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How to Measure the Cost of Poor Customer Experience

blue signThe following is an excerpt from The Guaranteed Customer Experience: How to Win Customers by Keeping Your Promises, by Jeff Toister.

Customer experience pioneer and bestselling author Jeanne Bliss suggests businesses calculate their "customer math" to understand the impact of customer experience on the bottom line.

"At the end of the day," says Bliss, "we are in business to grow our business." Many companies obsess about customer acquisition, but Bliss recommends companies also pay careful attention to customer retention.

"The key is to do a common version of the math," says Bliss. She suggests members of the executive team, including the chief executive officer (CEO) and chief financial officer (CFO), meet to agree upon a single net customer value metric and a consistent way to run the calculation. That metric, says Bliss, needs to be reviewed just as frequently as other important business drivers, whether it's at a weekly executive meeting or a monthly business review.

The metric has three components:

  • Customer Base: What is our customer value at the start of the period?
  • Acquisition: What is the value of new customers?
  • Churn: What is the value of customers we lost?

Calculate your change in net customer value by adding the value of new customers to the customer base you had at the start of the period (week, month, quarter, etc.) and subtracting the value of customers you lost during the same period. (You'll find a worksheet to help you in the workbook at guaranteedexperience.com/workbook.)

Start with the number of customers at the beginning of the period being tracked, and multiply that by your average customer value.

This is easy to do in some businesses, such as the software-as-a-subscription industry, where customers pay a set price per month to access your software. The value of your customer base would simply be the number of paying customers multiplied by the average price those customers paid.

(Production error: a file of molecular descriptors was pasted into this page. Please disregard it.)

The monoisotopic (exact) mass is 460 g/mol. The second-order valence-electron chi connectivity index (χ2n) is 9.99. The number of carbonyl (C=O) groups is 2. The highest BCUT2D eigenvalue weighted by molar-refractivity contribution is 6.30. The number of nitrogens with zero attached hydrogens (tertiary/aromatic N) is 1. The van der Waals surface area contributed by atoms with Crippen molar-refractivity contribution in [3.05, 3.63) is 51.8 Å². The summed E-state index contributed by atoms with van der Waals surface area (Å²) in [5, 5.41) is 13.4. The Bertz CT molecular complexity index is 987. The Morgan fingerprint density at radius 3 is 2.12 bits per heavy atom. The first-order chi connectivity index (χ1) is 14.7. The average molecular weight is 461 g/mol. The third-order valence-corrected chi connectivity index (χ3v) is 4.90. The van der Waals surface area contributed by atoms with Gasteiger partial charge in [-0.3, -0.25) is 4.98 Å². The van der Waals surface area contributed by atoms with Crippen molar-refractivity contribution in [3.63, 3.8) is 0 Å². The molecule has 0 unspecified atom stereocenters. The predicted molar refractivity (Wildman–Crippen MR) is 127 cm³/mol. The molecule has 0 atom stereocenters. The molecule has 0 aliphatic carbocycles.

The calculation can get a little complicated in other types of businesses. A consumer products company might have a line of ten products that are sold to various wholesale customers at a discount and sold direct to consumers at the full retail price. Other companies have multiple business units that each sell to completely different customers.

Nevertheless, Bliss recommends companies create a metric that represents the company's entire customer base. Looking at business units or product lines individually without seeing the big picture can hide customer experience issues that span the entire organization.

"The CEO needs to care, as an enterprise, are we earning and keeping more valued customers than we're losing," says Bliss. "That means we all have to have one common version of new, lost, or lapsed, and be consistent in how we roll it up and present it to the CEO. It doesn't mean that individual product categories can't present their numbers, but we've got to roll it up."